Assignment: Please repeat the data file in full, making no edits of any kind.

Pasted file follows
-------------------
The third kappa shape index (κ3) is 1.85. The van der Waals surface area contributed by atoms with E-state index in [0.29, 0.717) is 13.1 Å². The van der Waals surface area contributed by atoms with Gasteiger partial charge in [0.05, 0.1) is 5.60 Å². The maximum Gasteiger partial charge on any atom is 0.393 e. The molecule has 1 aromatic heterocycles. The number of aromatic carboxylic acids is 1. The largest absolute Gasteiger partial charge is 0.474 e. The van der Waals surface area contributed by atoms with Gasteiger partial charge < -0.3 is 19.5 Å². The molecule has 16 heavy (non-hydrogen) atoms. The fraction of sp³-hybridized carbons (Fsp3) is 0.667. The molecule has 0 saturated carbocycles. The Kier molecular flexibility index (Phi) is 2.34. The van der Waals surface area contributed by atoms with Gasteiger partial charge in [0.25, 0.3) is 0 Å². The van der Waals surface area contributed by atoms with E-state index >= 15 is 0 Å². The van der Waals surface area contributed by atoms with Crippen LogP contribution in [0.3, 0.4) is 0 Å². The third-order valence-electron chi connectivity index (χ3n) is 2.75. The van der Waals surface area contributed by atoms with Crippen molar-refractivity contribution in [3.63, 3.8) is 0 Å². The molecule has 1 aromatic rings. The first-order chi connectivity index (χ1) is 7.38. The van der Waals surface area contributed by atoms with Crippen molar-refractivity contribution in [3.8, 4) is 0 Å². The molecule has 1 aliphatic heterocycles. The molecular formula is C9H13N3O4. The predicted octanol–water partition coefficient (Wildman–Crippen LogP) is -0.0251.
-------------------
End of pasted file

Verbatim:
The third kappa shape index (κ3) is 1.85. The van der Waals surface area contributed by atoms with E-state index in [0.29, 0.717) is 13.1 Å². The van der Waals surface area contributed by atoms with Gasteiger partial charge in [0.05, 0.1) is 5.60 Å². The maximum Gasteiger partial charge on any atom is 0.393 e. The molecule has 1 aromatic heterocycles. The number of aromatic carboxylic acids is 1. The largest absolute Gasteiger partial charge is 0.474 e. The van der Waals surface area contributed by atoms with Gasteiger partial charge < -0.3 is 19.5 Å². The molecule has 16 heavy (non-hydrogen) atoms. The fraction of sp³-hybridized carbons (Fsp3) is 0.667. The molecule has 0 saturated carbocycles. The Kier molecular flexibility index (Phi) is 2.34. The van der Waals surface area contributed by atoms with Gasteiger partial charge in [0.25, 0.3) is 0 Å². The van der Waals surface area contributed by atoms with E-state index >= 15 is 0 Å². The van der Waals surface area contributed by atoms with Crippen LogP contribution in [0.3, 0.4) is 0 Å². The third-order valence-electron chi connectivity index (χ3n) is 2.75. The van der Waals surface area contributed by atoms with Crippen molar-refractivity contribution in [3.63, 3.8) is 0 Å². The molecule has 1 aromatic rings. The first-order chi connectivity index (χ1) is 7.38. The van der Waals surface area contributed by atoms with Crippen molar-refractivity contribution in [3.8, 4) is 0 Å². The molecule has 1 aliphatic heterocycles. The molecular formula is C9H13N3O4. The predicted octanol–water partition coefficient (Wildman–Crippen LogP) is -0.0251.